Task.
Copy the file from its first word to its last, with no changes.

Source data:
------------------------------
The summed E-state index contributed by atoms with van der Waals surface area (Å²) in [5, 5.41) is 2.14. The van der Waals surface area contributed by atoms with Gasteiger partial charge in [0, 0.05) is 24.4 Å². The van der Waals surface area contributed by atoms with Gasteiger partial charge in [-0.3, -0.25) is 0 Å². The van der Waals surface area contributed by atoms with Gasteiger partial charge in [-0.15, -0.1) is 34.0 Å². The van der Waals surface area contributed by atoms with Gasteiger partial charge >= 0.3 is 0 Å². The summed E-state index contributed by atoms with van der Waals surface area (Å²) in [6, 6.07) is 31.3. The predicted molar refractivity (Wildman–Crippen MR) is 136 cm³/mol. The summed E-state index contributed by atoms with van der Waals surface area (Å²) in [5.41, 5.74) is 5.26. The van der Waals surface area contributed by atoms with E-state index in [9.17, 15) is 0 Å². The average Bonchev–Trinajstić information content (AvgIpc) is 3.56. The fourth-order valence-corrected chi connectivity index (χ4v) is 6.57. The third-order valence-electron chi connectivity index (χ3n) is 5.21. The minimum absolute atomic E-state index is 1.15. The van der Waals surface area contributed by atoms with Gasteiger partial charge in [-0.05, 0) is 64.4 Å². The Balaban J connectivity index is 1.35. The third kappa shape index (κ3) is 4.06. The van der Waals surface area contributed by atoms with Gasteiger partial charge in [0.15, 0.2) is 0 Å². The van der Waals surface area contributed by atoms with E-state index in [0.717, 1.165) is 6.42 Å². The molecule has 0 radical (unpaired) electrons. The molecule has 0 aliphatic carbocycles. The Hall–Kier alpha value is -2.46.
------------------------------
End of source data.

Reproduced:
The summed E-state index contributed by atoms with van der Waals surface area (Å²) in [5, 5.41) is 2.14. The van der Waals surface area contributed by atoms with Gasteiger partial charge in [0, 0.05) is 24.4 Å². The van der Waals surface area contributed by atoms with Gasteiger partial charge in [-0.3, -0.25) is 0 Å². The van der Waals surface area contributed by atoms with Gasteiger partial charge in [-0.15, -0.1) is 34.0 Å². The van der Waals surface area contributed by atoms with Gasteiger partial charge >= 0.3 is 0 Å². The summed E-state index contributed by atoms with van der Waals surface area (Å²) in [6, 6.07) is 31.3. The predicted molar refractivity (Wildman–Crippen MR) is 136 cm³/mol. The summed E-state index contributed by atoms with van der Waals surface area (Å²) in [5.41, 5.74) is 5.26. The van der Waals surface area contributed by atoms with E-state index in [9.17, 15) is 0 Å². The average Bonchev–Trinajstić information content (AvgIpc) is 3.56. The fourth-order valence-corrected chi connectivity index (χ4v) is 6.57. The third-order valence-electron chi connectivity index (χ3n) is 5.21. The minimum absolute atomic E-state index is 1.15. The van der Waals surface area contributed by atoms with Gasteiger partial charge in [-0.05, 0) is 64.4 Å². The Balaban J connectivity index is 1.35. The third kappa shape index (κ3) is 4.06. The van der Waals surface area contributed by atoms with Gasteiger partial charge in [0.15, 0.2) is 0 Å². The van der Waals surface area contributed by atoms with E-state index in [0.717, 1.165) is 6.42 Å². The molecule has 0 radical (unpaired) electrons. The molecule has 0 aliphatic carbocycles. The Hall–Kier alpha value is -2.46.